Monday, October 10, 2016
Diana Liebenau, Harvard Law School and Ludwig Maximilian University of Munich, is publishing What Intellectual Property Can Learn from Online Privacy, and Vice Versa in volume 30 of the Harvard Journal of Law & Technology. Here is the abstract.
On the one hand, we resort to intellectual property (IP) theory to justify a certain IP right or calibrate how a specific IP rule should be. Most commonly, we differentiate between three main theories: personhood, labor, and welfare, occasionally supplemented by interdisciplinary approaches. Some scholars portray these theories as categorically different; the traditional fault line runs between European-style deontological justifications based on Hegelian personhood or Lockean labor theories, and US-style utilitarian welfare theory. Others perceive their overall prescriptive power as limited. On the other hand, privacy law is also governed by theories defining, justifying and calibrating it. However, the theoretical backdrop is much more disaggregate: descriptive taxonomies compete with normative theories, of which no single classification appears to be universally accepted. In this Note, we will distinguish between three widely recognized theories of informational privacy which conceptualize privacy as control, limited access, and contextual integrity, respectively. But are there theories to analyze both IP and privacy? Intuitively, scholars have made a variety of arguments based on a structural parallelism of privacy and IP. Scholarship has also carefully dissected situations with converging or conflicting interests between IP and privacy. But these accounts are selective and do not rely on a common theory. Another line of scholarship uses the theories of IP in order to argue in favor of a property-style right in privacy interests. Apart from that, very few theoretical accounts use theories of IP address the privacy implications of IP. In contrast, this Note takes another path by proposing to apply to IP the three commonly accepted theories of privacy — control, limited access, and contextual integrity. Both IP and privacy law regulate the flow of information, and thus control thereof, access thereto, and context therein. To be sure, these theories on the flow of information do not “justify” IP. However, through this theoretically informed prism of structural parallelism of privacy and IP some murky policy questions become clearer, so that IP can draw lessons from online privacy, and conversely, online privacy can learn from IP.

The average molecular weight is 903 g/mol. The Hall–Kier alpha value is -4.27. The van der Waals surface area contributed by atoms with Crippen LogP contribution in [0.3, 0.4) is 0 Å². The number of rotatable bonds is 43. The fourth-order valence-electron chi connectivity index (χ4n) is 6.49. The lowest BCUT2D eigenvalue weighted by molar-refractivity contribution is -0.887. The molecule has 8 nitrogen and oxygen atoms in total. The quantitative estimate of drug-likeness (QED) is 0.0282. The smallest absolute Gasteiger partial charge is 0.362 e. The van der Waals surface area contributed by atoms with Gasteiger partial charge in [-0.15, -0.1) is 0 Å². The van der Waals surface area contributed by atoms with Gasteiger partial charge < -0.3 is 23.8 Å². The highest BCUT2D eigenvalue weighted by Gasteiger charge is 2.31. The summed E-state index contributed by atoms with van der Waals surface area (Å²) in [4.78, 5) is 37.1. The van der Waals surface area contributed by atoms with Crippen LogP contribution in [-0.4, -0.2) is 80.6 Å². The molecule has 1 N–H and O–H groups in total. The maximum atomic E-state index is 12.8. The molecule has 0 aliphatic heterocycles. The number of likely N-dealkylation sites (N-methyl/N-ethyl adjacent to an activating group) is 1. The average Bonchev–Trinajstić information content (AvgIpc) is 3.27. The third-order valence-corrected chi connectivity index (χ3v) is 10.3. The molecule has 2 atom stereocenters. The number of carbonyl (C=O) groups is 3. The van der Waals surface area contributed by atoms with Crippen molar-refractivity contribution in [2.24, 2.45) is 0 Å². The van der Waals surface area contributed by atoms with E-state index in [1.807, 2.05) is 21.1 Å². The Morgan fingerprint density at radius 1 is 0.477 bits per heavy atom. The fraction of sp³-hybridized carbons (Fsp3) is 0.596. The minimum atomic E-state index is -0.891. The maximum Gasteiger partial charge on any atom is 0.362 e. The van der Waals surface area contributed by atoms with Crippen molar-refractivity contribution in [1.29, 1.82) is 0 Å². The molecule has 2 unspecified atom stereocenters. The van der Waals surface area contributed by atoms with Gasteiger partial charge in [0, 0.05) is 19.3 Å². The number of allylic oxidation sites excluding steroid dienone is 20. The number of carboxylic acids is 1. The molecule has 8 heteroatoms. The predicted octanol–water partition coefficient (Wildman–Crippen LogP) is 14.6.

The full text is not available from SSRN.